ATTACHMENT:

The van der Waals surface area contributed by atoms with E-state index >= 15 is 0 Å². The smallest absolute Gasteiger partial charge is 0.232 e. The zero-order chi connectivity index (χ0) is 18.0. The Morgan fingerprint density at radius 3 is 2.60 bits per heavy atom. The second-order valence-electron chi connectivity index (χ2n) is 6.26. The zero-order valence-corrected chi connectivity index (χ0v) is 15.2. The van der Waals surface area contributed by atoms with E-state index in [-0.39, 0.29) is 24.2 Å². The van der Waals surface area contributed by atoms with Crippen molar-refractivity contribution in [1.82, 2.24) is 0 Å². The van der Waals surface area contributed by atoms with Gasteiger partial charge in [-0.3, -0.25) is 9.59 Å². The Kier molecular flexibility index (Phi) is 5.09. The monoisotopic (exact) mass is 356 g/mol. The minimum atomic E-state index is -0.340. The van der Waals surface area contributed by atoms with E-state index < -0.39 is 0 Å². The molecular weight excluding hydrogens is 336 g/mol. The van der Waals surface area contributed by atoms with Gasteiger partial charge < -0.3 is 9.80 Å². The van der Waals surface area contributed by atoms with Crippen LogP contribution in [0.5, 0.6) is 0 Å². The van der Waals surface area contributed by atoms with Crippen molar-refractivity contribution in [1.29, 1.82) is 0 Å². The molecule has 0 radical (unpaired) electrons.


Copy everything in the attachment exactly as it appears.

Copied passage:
The van der Waals surface area contributed by atoms with E-state index >= 15 is 0 Å². The smallest absolute Gasteiger partial charge is 0.232 e. The zero-order chi connectivity index (χ0) is 18.0. The Morgan fingerprint density at radius 3 is 2.60 bits per heavy atom. The second-order valence-electron chi connectivity index (χ2n) is 6.26. The zero-order valence-corrected chi connectivity index (χ0v) is 15.2. The van der Waals surface area contributed by atoms with E-state index in [-0.39, 0.29) is 24.2 Å². The van der Waals surface area contributed by atoms with Crippen molar-refractivity contribution in [1.82, 2.24) is 0 Å². The van der Waals surface area contributed by atoms with Gasteiger partial charge in [-0.3, -0.25) is 9.59 Å². The Kier molecular flexibility index (Phi) is 5.09. The monoisotopic (exact) mass is 356 g/mol. The minimum atomic E-state index is -0.340. The van der Waals surface area contributed by atoms with E-state index < -0.39 is 0 Å². The molecular weight excluding hydrogens is 336 g/mol. The van der Waals surface area contributed by atoms with Gasteiger partial charge < -0.3 is 9.80 Å². The van der Waals surface area contributed by atoms with Crippen LogP contribution in [0.5, 0.6) is 0 Å². The van der Waals surface area contributed by atoms with Crippen molar-refractivity contribution in [1.29, 1.82) is 0 Å². The molecule has 0 radical (unpaired) electrons.